Maryknoll Office for Global Concerns

Representing Maryknoll Fathers & Brothers, Maryknoll Sisters, and Maryknoll Lay Missioners
  • Sri Lanka children - Jim Stipe
  • Golden calf on Wall Street
  • Seedbag
  • Altar in Palestine - R Rodrick Beiler
  • corn bags

Twenty-eighth Sunday in Ordinary Time

Oct 11, 2020
Isaiah 25: 6-10A; Psalm 23: 1-3A, 3B-4, 5, 6; Philippians 4: 12-14, 19-20; Matthew 22: 1-14
Prepared by:
Fr. Michael Snyder, MM

Maryknoll Father Michael Snyder reflects on this week's readings in light of his mission experience in Tanzania. 

Our Gospel today ends with these words: “Many are called but few are chosen.” In the earliest days of the Church the disciples believed only Jews were called to be Christians. However, they soon came to realize that all people throughout the world are called to be followers of Jesus. And with that the community of believers spread, and today they number more than two billion. 

I have served as a missionary priest in Tanzania, East Africa, and have been privileged to baptize and welcome so many into the Church. As I found that many among them eventually fell away, I would ask myself and them why. They would respond that, in facing the many challenges posed in life, they found it just too difficult. In the rural areas where I lived the rains could be spotty, causing droughts followed by hunger and disease. In the urban areas, finding an economic livelihood sufficient to support and raise a family was a major challenge for so many.

As Christians, we believe in a God who never abandons us, despite life’s difficulties. In today’s first reading, we hear the words of the prophet Isaiah preaching to the Israelites during the Babylonian captivity, telling them they may be discouraged, but should never lose heart that God was incaptivity with them and would never leave them: “He will swallow up death forever, and the Lord God will wipe away tears from all faces, and the reproach of his people he will take away from all the earth… This is the Lord; we have waited for him; let us be glad and rejoice in his salvation.”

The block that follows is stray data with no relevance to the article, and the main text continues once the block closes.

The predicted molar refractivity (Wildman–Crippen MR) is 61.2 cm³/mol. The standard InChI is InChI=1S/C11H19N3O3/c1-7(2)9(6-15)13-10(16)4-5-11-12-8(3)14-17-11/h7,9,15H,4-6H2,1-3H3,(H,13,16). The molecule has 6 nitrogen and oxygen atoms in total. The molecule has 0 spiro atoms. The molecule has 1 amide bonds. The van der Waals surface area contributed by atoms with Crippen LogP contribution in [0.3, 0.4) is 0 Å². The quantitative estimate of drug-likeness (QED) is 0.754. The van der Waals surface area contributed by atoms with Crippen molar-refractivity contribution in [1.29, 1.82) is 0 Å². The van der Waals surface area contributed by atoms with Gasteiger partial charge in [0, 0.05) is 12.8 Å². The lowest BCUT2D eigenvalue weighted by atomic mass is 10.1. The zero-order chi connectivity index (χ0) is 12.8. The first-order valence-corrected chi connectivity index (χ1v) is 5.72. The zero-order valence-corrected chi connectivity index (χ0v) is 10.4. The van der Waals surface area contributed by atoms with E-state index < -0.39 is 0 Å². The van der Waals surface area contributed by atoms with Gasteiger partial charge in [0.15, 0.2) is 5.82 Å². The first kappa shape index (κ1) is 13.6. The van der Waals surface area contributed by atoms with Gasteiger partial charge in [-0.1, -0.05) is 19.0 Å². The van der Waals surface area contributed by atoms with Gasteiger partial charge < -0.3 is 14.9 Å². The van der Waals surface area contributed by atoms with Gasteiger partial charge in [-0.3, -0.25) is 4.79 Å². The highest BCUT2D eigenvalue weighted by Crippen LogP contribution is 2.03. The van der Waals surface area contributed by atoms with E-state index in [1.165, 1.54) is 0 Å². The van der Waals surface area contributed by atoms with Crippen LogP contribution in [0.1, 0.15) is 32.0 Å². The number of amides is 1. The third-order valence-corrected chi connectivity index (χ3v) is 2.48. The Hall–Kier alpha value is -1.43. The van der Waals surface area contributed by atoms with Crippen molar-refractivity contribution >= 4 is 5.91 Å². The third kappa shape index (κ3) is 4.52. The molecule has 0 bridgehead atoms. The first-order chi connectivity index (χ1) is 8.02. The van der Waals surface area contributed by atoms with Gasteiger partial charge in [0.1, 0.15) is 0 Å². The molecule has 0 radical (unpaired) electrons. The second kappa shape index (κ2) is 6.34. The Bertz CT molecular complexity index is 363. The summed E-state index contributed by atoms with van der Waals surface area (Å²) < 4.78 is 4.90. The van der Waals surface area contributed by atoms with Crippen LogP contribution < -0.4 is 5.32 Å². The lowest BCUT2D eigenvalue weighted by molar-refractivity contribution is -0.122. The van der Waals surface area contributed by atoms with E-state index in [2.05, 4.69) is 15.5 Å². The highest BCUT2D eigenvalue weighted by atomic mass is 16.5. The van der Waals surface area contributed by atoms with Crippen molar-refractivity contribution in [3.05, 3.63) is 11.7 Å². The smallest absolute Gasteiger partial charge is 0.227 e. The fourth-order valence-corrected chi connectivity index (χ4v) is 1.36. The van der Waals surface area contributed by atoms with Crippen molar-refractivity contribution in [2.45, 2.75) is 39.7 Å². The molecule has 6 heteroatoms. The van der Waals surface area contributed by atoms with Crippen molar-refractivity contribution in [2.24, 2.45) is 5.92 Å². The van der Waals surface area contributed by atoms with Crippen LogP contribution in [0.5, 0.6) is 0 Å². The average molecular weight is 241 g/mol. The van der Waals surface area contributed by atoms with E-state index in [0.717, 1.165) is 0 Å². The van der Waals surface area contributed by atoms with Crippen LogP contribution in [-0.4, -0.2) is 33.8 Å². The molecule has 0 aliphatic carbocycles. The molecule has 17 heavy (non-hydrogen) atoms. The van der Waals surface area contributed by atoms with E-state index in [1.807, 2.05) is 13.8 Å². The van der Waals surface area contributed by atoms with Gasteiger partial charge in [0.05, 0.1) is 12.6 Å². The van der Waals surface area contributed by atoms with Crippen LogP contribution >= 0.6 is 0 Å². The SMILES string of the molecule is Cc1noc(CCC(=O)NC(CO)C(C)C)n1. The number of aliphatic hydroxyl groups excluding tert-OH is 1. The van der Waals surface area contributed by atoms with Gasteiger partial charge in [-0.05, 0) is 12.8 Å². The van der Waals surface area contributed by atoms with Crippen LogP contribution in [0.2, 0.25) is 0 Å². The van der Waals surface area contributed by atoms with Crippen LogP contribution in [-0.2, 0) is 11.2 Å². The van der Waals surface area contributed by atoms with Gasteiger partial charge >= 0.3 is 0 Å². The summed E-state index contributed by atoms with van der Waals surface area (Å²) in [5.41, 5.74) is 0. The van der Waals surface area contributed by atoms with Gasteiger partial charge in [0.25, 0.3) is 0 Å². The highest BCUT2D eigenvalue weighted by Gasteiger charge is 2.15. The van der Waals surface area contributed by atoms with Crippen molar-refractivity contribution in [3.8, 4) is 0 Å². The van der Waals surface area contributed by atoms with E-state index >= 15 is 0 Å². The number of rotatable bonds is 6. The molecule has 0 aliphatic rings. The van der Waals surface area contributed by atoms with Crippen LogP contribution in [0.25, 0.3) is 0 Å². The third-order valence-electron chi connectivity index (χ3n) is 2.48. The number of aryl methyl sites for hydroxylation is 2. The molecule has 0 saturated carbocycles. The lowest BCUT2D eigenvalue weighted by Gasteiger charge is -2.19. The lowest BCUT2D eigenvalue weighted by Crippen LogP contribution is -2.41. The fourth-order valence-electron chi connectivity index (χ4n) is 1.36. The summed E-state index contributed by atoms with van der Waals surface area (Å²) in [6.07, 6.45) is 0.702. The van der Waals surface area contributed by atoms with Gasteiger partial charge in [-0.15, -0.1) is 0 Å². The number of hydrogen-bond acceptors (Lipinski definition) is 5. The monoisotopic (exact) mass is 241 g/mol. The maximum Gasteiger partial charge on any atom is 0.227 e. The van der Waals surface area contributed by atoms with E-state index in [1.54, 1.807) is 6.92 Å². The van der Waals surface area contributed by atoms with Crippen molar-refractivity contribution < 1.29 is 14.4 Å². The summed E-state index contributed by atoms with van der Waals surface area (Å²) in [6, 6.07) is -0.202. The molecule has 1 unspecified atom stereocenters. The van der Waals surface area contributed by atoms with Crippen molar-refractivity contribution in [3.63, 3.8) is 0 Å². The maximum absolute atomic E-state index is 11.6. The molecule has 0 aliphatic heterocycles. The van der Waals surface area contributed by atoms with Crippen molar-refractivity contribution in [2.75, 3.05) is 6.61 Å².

Such words of hope were not lost on St. Paul: “I know how to be abased, and I know how to abound; in any and all circumstances I have learned the secret of facing plenty and hunger, abundance and want. I can do all things in him who strengthens me.”

Paul was aware of his strengths. He was also aware of his shortcomings. He had originally persecuted Christians. This great man, the Apostle to the nations, has given us an example to follow in the Christian life. A dynamic and courageous speaker, he also had a temper. So much so that eventually St. Barnabas parted ways with him. He acknowledged these flaws on many occasions, as in today’s reading, but he never lost heart. He experienced deeply God’s forgiveness, and this enabled him to forge forward as a messenger of God’s love, compassion and mercy for all. He is truly a model to be followed!

Today’s Gospel offers us a comparison of the kingdom of heaven to a king preparing a marriage feast for his son. We hear how the invited guests would not come and how they ill-treated the king’s messengers. Finally, the king welcomes everyone in the area to come to the feast, and they do. But there is that one man who did not dress properly for the feast, and the king has him thrown out. Jesus told this story for our benefit: “For many are called but few are chosen.”

All people are called to God’s feast, the kingdom of heaven. We are invited to spend our lives responding to that call. The challenges are many, as they were for the people I served in Tanzania. Each of us in our own lives face so many challenges. We can be discouraged at times. We are tempted to lose heart and, if we feel we are alone, then we will indeed lose heart. But God assures us otherwise; God will never leave us alone. While I have seen many lose heart, I have also witnessed the testimony of so many other believers in Tanzania who remained strong in faith and hope despite the severe trials and tribulations. Their testimony has strengthened my faith and my hope.

The challenges never end. Today they lie with the Covid-19 pandemic. In the future there will be more challenges. The question is always posed to us: will we lose heart?

Whenever the challenges seem too great we must listen to Isaiah’s prophecy of a future of hope and be strengthened by the life of St. Paul: “My God will supply every need of yours according to his riches in glory in Christ Jesus. To our God and Father be glory for ever and ever. Amen.”